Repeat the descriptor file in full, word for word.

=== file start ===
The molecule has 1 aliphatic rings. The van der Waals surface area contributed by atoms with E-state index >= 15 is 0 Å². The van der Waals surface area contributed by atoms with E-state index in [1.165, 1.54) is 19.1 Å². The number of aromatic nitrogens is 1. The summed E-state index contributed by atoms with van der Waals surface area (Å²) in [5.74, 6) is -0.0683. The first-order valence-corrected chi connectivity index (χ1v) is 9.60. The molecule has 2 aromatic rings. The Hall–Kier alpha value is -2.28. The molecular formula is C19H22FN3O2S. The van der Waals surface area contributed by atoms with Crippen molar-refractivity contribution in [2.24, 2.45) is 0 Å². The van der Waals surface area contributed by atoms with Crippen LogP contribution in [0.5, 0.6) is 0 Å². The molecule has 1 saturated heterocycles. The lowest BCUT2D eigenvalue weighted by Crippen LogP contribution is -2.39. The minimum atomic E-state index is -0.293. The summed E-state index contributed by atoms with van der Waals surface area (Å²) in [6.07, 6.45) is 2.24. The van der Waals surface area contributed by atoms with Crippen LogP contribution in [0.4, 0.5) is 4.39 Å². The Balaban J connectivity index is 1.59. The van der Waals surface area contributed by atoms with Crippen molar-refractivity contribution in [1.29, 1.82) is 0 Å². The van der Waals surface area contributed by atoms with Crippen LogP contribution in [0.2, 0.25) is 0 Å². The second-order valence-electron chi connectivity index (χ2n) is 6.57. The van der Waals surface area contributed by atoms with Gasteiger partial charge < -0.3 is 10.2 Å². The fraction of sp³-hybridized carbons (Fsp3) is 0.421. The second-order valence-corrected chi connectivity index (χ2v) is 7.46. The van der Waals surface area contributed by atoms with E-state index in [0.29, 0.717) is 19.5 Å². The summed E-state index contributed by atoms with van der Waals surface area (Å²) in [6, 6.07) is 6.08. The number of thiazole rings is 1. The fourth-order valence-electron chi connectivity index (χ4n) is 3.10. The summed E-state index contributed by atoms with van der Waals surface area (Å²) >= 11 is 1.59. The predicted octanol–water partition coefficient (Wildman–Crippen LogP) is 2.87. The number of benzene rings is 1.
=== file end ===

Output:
The molecule has 1 aliphatic rings. The van der Waals surface area contributed by atoms with E-state index >= 15 is 0 Å². The van der Waals surface area contributed by atoms with E-state index in [1.165, 1.54) is 19.1 Å². The number of aromatic nitrogens is 1. The summed E-state index contributed by atoms with van der Waals surface area (Å²) in [5.74, 6) is -0.0683. The first-order valence-corrected chi connectivity index (χ1v) is 9.60. The molecule has 2 aromatic rings. The Hall–Kier alpha value is -2.28. The molecular formula is C19H22FN3O2S. The van der Waals surface area contributed by atoms with Crippen molar-refractivity contribution in [2.24, 2.45) is 0 Å². The van der Waals surface area contributed by atoms with Crippen LogP contribution in [0.5, 0.6) is 0 Å². The molecule has 1 saturated heterocycles. The lowest BCUT2D eigenvalue weighted by Crippen LogP contribution is -2.39. The minimum atomic E-state index is -0.293. The summed E-state index contributed by atoms with van der Waals surface area (Å²) in [6.07, 6.45) is 2.24. The van der Waals surface area contributed by atoms with Crippen LogP contribution in [0.4, 0.5) is 4.39 Å². The Balaban J connectivity index is 1.59. The van der Waals surface area contributed by atoms with Crippen molar-refractivity contribution in [1.29, 1.82) is 0 Å². The van der Waals surface area contributed by atoms with Crippen LogP contribution in [0.2, 0.25) is 0 Å². The second-order valence-electron chi connectivity index (χ2n) is 6.57. The van der Waals surface area contributed by atoms with Gasteiger partial charge < -0.3 is 10.2 Å². The fraction of sp³-hybridized carbons (Fsp3) is 0.421. The second-order valence-corrected chi connectivity index (χ2v) is 7.46. The van der Waals surface area contributed by atoms with E-state index in [0.29, 0.717) is 19.5 Å². The summed E-state index contributed by atoms with van der Waals surface area (Å²) in [6, 6.07) is 6.08. The number of thiazole rings is 1. The fourth-order valence-electron chi connectivity index (χ4n) is 3.10. The summed E-state index contributed by atoms with van der Waals surface area (Å²) >= 11 is 1.59. The predicted octanol–water partition coefficient (Wildman–Crippen LogP) is 2.87. The number of benzene rings is 1.